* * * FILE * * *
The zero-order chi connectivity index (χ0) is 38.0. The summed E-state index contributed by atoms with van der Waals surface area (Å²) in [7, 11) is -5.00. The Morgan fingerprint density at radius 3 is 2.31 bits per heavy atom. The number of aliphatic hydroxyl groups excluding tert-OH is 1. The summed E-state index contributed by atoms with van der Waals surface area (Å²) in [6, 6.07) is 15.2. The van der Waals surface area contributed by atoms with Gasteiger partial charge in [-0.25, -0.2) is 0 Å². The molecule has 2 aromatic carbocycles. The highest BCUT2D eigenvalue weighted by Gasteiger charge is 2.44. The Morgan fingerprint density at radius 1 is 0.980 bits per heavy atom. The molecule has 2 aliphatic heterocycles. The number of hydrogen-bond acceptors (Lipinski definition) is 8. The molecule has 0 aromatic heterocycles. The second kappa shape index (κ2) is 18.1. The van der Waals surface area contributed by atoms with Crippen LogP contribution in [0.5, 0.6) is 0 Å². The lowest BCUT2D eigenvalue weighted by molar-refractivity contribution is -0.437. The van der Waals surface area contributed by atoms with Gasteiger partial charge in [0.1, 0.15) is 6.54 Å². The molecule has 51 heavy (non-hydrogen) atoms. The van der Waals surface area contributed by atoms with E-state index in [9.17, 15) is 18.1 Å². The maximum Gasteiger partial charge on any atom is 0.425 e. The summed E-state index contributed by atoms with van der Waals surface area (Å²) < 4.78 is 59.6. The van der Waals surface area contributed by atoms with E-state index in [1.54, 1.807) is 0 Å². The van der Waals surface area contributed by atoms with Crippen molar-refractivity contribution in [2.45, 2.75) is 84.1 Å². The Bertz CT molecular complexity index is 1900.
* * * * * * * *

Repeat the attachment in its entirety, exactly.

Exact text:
The zero-order chi connectivity index (χ0) is 38.0. The summed E-state index contributed by atoms with van der Waals surface area (Å²) in [7, 11) is -5.00. The Morgan fingerprint density at radius 3 is 2.31 bits per heavy atom. The number of aliphatic hydroxyl groups excluding tert-OH is 1. The summed E-state index contributed by atoms with van der Waals surface area (Å²) in [6, 6.07) is 15.2. The van der Waals surface area contributed by atoms with Gasteiger partial charge in [-0.25, -0.2) is 0 Å². The molecule has 2 aromatic carbocycles. The highest BCUT2D eigenvalue weighted by Gasteiger charge is 2.44. The Morgan fingerprint density at radius 1 is 0.980 bits per heavy atom. The molecule has 2 aliphatic heterocycles. The number of hydrogen-bond acceptors (Lipinski definition) is 8. The molecule has 0 aromatic heterocycles. The second kappa shape index (κ2) is 18.1. The van der Waals surface area contributed by atoms with Crippen LogP contribution in [0.5, 0.6) is 0 Å². The lowest BCUT2D eigenvalue weighted by molar-refractivity contribution is -0.437. The van der Waals surface area contributed by atoms with Gasteiger partial charge in [0.1, 0.15) is 6.54 Å². The molecule has 51 heavy (non-hydrogen) atoms. The van der Waals surface area contributed by atoms with E-state index in [9.17, 15) is 18.1 Å². The maximum Gasteiger partial charge on any atom is 0.425 e. The summed E-state index contributed by atoms with van der Waals surface area (Å²) < 4.78 is 59.6. The van der Waals surface area contributed by atoms with E-state index in [1.54, 1.807) is 0 Å². The van der Waals surface area contributed by atoms with Crippen molar-refractivity contribution in [2.45, 2.75) is 84.1 Å². The Bertz CT molecular complexity index is 1900.